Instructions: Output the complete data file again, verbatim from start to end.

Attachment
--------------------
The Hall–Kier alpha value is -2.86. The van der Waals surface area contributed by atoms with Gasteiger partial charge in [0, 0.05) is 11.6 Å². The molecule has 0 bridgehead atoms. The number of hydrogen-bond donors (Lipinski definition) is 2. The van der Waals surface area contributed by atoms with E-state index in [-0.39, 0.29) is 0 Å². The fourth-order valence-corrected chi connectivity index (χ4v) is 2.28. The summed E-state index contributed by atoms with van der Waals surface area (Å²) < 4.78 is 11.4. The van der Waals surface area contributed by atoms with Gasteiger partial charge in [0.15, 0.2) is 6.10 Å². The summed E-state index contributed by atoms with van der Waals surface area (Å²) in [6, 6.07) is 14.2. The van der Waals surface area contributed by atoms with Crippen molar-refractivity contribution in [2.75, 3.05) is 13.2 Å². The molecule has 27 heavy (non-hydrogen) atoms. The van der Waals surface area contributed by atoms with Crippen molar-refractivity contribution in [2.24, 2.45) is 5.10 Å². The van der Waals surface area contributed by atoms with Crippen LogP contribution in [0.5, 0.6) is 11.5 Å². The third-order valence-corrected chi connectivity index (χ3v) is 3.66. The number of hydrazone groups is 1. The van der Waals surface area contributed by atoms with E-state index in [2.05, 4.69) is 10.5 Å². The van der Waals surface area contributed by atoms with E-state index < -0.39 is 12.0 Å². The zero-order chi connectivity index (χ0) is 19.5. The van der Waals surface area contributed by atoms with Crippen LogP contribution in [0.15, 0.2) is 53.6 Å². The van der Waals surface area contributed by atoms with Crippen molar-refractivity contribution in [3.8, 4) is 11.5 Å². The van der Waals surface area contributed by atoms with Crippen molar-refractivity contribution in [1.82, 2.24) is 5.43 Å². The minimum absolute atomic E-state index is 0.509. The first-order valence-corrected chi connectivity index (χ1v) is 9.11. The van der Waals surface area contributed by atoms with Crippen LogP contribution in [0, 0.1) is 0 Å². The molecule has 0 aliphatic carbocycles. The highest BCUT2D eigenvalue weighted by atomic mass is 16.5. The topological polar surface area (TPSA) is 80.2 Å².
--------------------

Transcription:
The Hall–Kier alpha value is -2.86. The van der Waals surface area contributed by atoms with Gasteiger partial charge in [0, 0.05) is 11.6 Å². The molecule has 0 bridgehead atoms. The number of hydrogen-bond donors (Lipinski definition) is 2. The van der Waals surface area contributed by atoms with E-state index in [-0.39, 0.29) is 0 Å². The fourth-order valence-corrected chi connectivity index (χ4v) is 2.28. The summed E-state index contributed by atoms with van der Waals surface area (Å²) < 4.78 is 11.4. The van der Waals surface area contributed by atoms with Gasteiger partial charge in [0.15, 0.2) is 6.10 Å². The summed E-state index contributed by atoms with van der Waals surface area (Å²) in [6, 6.07) is 14.2. The van der Waals surface area contributed by atoms with Crippen molar-refractivity contribution in [2.75, 3.05) is 13.2 Å². The molecule has 27 heavy (non-hydrogen) atoms. The van der Waals surface area contributed by atoms with Crippen molar-refractivity contribution in [2.24, 2.45) is 5.10 Å². The van der Waals surface area contributed by atoms with Crippen LogP contribution in [0.5, 0.6) is 11.5 Å². The third-order valence-corrected chi connectivity index (χ3v) is 3.66. The number of hydrazone groups is 1. The van der Waals surface area contributed by atoms with E-state index in [2.05, 4.69) is 10.5 Å². The van der Waals surface area contributed by atoms with E-state index < -0.39 is 12.0 Å². The zero-order chi connectivity index (χ0) is 19.5. The van der Waals surface area contributed by atoms with Crippen LogP contribution in [0.15, 0.2) is 53.6 Å². The van der Waals surface area contributed by atoms with Crippen molar-refractivity contribution in [3.8, 4) is 11.5 Å². The van der Waals surface area contributed by atoms with Crippen molar-refractivity contribution in [1.82, 2.24) is 5.43 Å². The minimum absolute atomic E-state index is 0.509. The first-order valence-corrected chi connectivity index (χ1v) is 9.11. The van der Waals surface area contributed by atoms with Crippen LogP contribution in [0, 0.1) is 0 Å². The molecule has 0 aliphatic carbocycles. The highest BCUT2D eigenvalue weighted by atomic mass is 16.5. The topological polar surface area (TPSA) is 80.2 Å².